How the South Koreans "Reach for the SKY"

The stock market opens an hour laterPlanes are groundedAnd police makes sure every student gets to school on time
    Reach for the SKY

South Korean students have studied their whole life for this: The College Scholastic Ability Test, or more commonly referred to as suneung. The entire nation comes to a standstill (quite literally) every second Thursday of November, when more than half a million high school students take this 8-hour long multiple-choice exam that will “make or break their futures”.

This sounds way too intense for a multiple choice exam, even if the standardized test is used to determine which university one goes to.

That’s where “Reach for the SKY” fills in the gaps. A compelling documentary that takes a hard look at the suneung phenomenon, the film premiered at the Busan International Film Festival in 2015 and was curated by Objectifs under their “Stories That Matter” programme earlier this year.

Co-directed by Steven Dhoedt and Wooyoung Choi, the Belgium-South Korean production follows the lives of suneung first-timer Hye-In, retakers Hyunha and Min-Jun, as well as celebrity English tutor Kim-Ki Hoon. By exposing the arduous preparatory period leading up to D-Day itself, Dhoedt and Choi retains a highly evaluative stance towards Korean society and the exam.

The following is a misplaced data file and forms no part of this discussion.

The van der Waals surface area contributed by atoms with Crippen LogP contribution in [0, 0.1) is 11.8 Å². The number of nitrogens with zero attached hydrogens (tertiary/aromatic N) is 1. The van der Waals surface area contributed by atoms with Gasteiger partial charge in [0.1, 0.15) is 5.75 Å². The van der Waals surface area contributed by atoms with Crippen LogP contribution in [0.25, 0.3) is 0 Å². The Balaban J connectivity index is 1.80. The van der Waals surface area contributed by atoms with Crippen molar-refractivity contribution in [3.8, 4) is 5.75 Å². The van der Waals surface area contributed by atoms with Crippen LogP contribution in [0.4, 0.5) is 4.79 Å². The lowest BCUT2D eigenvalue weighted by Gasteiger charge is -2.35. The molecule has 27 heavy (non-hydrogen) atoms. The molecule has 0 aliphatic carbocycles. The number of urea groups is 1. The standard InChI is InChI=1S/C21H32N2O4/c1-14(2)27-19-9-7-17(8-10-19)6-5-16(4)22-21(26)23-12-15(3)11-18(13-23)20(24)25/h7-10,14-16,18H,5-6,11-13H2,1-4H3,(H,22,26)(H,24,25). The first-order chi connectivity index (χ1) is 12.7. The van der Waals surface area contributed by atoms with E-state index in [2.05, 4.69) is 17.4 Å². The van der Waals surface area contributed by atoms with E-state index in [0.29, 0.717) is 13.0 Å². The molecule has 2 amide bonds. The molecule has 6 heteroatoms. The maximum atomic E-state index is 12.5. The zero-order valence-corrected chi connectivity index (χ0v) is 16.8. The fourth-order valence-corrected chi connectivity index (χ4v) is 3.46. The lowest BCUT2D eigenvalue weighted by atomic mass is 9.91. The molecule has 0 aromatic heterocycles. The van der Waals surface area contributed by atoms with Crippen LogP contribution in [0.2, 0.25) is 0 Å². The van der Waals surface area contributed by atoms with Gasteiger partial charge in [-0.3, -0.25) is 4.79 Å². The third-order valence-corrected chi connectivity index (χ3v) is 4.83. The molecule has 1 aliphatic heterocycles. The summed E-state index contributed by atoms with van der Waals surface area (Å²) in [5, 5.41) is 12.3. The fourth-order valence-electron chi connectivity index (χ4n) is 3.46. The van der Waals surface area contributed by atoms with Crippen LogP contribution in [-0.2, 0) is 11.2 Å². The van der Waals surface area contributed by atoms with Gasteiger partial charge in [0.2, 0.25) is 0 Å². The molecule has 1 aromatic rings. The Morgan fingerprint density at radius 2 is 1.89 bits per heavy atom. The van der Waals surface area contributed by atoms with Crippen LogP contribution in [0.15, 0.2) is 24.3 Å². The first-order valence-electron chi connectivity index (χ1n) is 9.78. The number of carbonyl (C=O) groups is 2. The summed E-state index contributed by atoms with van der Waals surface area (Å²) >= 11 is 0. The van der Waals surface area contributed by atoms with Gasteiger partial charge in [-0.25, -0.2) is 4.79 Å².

Studying becomes a mechanical affair, especially at the Sparta-like boarding school Min-Jun attends. Strict routine is enforced by discipline masters. The students start the morning off with a military-inspired role call and Physical Training, before shuffling off to the various labs and classrooms after breakfast. Studying through the night is popular and strongly encouraged. If teachers aren’t available, students can access online material that ensures learning 24/7. Everyone toils away, but it is uncertain whether their laboring translates into results. Being away from home, from friends and family and the normalcy of civilization—to a bystander, that seems like a heavy price to pay for something that will ultimately just be a piece of paper.

In a chilling scene, a teacher takes positive visualization to the extreme. He drones on in the darkened classroom, while everyone soaks in their visualized ideals of D-Day. From their earnest expressions, you can tell that this is a dream that has provided them peace and respite amidst the studying and stress. In this moment of silence, they find their purpose to study for the rest of the day and the morrow.
One of the more peculiar revelations in the film is the omnipresence of religion and superstition towards the exam. As the exam closes in, parents—mothers especially—and students turn to the divine. They become regulars at temples and churches. The fervent prayers of parents last from dusk to dawn, in the hopes that the higher power would bless their children with easy questions and perfect grades. Rain or shine, day or night. There is nothing the parents wouldn’t do for their children.